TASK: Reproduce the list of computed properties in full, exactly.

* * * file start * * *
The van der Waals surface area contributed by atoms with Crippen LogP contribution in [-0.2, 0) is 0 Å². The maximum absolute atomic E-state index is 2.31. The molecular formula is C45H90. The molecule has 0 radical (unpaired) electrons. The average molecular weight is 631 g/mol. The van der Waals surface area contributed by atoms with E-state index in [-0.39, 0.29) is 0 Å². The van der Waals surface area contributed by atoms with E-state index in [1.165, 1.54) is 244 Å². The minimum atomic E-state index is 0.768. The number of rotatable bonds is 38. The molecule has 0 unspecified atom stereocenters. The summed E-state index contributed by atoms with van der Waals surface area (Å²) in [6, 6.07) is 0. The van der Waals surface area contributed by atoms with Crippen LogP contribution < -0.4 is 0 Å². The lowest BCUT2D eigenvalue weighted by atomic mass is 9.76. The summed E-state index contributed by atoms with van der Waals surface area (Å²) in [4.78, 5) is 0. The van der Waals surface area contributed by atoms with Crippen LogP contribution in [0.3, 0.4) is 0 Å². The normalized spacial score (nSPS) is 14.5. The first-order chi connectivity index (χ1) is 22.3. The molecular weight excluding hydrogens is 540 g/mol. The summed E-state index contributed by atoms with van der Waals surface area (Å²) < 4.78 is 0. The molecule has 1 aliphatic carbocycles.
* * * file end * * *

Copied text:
The van der Waals surface area contributed by atoms with Crippen LogP contribution in [-0.2, 0) is 0 Å². The maximum absolute atomic E-state index is 2.31. The molecular formula is C45H90. The molecule has 0 radical (unpaired) electrons. The average molecular weight is 631 g/mol. The van der Waals surface area contributed by atoms with E-state index in [-0.39, 0.29) is 0 Å². The van der Waals surface area contributed by atoms with E-state index in [1.165, 1.54) is 244 Å². The minimum atomic E-state index is 0.768. The number of rotatable bonds is 38. The molecule has 0 unspecified atom stereocenters. The summed E-state index contributed by atoms with van der Waals surface area (Å²) in [6, 6.07) is 0. The van der Waals surface area contributed by atoms with Crippen LogP contribution < -0.4 is 0 Å². The lowest BCUT2D eigenvalue weighted by atomic mass is 9.76. The summed E-state index contributed by atoms with van der Waals surface area (Å²) in [4.78, 5) is 0. The van der Waals surface area contributed by atoms with Crippen LogP contribution in [0.3, 0.4) is 0 Å². The normalized spacial score (nSPS) is 14.5. The first-order chi connectivity index (χ1) is 22.3. The molecular weight excluding hydrogens is 540 g/mol. The summed E-state index contributed by atoms with van der Waals surface area (Å²) < 4.78 is 0. The molecule has 1 aliphatic carbocycles.